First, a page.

Digital Health and Rights: Reflections for Action

Introduction :

While new technologies and artificial intelligence (AI) could transform weak health systems in low-resource settings, human rights experts have highlighted real threats to privacy, equality, and autonomy. These risks are greater for youth and for marginalised, criminalised groups, such as people living with HIV, migrants, women and girls, and key populations vulnerable to HIV and tuberculosis – who rarely have input into the policy decisions that shape what kinds of data are gathered about them, by whom, and how that data is used or managed.

The Digital Health and Rights Project is led by a consortium of anthropologists, human rights lawyers, and global networks of people living with HIV and civil society activists who are working together in a participatory action research approach that combines ethnographic research, reflection, analysis and policy engagement to:

  • Use ethnographic field research to develop case studies of mobile apps and social media used to address HIV, TB, COVID-19 and sexual and reproductive health in Kenya, Ghana, Viet Nam, Bangladesh and Colombia.
  • Assess what legal and policy frameworks are used to implement these tools, how they are governed, how human rights concerns are addressed, and how integrated youth and civil society are in decision-making for these tools;
  • Develop a set of global health policy recommendations grounded in human rights principles and legal and ethnographic research, and in the lived experience of affected communities; and
  • Empower transnational youth activist networks with the knowledge, networks and opportunities to raise the recommendations in health policy in national and global health governance.

The collaborative study is gathering data in 2021-22, working collaboratively through online platforms and transnational site visits, to build expertise and reflect on these learnings while mentoring and supporting junior researchers to form a community of practice. The study is supported by Fondation Botnar and Open Society University Network (OSUN), and while the 30+ strong consortium has never been able to meet in person thanks to Covid-19 restrictions in one or more countries in the consortium, we have formed a strong bond and are producing rich data.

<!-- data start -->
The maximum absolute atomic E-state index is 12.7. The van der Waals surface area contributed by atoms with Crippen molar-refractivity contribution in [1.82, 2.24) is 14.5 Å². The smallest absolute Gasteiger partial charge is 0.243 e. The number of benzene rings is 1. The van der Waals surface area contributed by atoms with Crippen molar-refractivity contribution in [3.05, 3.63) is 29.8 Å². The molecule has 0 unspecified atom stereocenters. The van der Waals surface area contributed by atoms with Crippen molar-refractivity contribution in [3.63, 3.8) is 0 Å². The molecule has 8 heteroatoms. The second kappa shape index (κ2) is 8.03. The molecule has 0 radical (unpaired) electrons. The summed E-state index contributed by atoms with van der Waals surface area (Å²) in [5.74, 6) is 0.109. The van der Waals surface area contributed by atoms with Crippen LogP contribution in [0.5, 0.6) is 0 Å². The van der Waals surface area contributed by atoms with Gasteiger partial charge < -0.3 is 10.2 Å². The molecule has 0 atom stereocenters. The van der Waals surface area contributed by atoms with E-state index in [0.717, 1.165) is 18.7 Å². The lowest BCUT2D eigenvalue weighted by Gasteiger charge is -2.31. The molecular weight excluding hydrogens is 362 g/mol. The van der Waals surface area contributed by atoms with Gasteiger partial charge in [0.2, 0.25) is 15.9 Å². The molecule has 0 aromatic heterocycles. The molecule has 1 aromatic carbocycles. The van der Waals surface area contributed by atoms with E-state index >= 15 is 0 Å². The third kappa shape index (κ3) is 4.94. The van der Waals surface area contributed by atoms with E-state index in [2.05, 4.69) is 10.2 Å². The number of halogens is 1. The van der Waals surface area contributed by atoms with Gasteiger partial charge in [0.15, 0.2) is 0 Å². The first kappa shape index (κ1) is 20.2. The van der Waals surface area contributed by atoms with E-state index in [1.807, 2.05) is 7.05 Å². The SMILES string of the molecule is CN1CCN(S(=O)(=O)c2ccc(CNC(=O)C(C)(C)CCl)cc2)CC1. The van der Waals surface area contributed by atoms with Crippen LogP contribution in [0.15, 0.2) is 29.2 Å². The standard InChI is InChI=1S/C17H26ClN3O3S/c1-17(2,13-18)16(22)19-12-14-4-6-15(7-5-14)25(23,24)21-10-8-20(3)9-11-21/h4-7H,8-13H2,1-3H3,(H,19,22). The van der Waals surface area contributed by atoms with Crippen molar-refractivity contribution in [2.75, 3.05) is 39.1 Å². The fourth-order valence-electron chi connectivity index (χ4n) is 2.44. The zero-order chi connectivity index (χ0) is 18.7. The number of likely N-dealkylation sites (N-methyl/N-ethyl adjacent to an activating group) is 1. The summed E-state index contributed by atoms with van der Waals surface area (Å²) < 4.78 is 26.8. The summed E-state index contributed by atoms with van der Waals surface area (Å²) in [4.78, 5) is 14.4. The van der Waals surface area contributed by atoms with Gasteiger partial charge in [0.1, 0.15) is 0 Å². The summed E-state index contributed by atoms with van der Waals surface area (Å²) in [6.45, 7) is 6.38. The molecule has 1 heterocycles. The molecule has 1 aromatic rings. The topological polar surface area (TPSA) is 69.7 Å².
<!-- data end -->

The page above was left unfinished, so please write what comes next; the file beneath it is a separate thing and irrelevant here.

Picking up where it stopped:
In February 2022, we shared early findings from Kenya in a webinar co-sponsored by UNDP, the Graduate Institute Global Health Centre, STOPAIDS, Y+ Global (the global network of young people living with HIV), KELIN, Fondation Botnar and OSUN. Ambassador Stephanie Seydoux, France’s ambassador for Global Health, as well as Dr. Tlaleng Mofokeng, the UN Special Rapporteur on the Right to Health, both participated in the webinar (details here: Further dissemination events are planned for 2022 while data-gathering proceeds in the other countries.

While we have been able to work together closely using digital platforms such as Zoom and Signal, the consortium has never met in person, nor have we had the opportunity to meet with our distinguished advisory group (which includes Dr. Tlaleng and senior officials from UNAIDS, UNDP, the Global Fund, the government of Ghana, scholars and youth activists). As data-gathering will be finished by the end of 2021, we would benefit hugely from the opportunity to meet in person at Brocher’s beautiful facility, to reflect on all the findings, engage in comparative analysis, and reflect on the recommendations for action across our consortium and partners. 

Above all, this would benefit the young researchers in the study from national networks of people living with HIV and national human rights NGOs in Kenya, Ghana and Vietnam, many of whom have never participated in transnational research before, but who have done extraordinary and ground-breaking research work; and who can learn from the more senior members of the team, as well as forming important connections with academic, UN and INGO partners.

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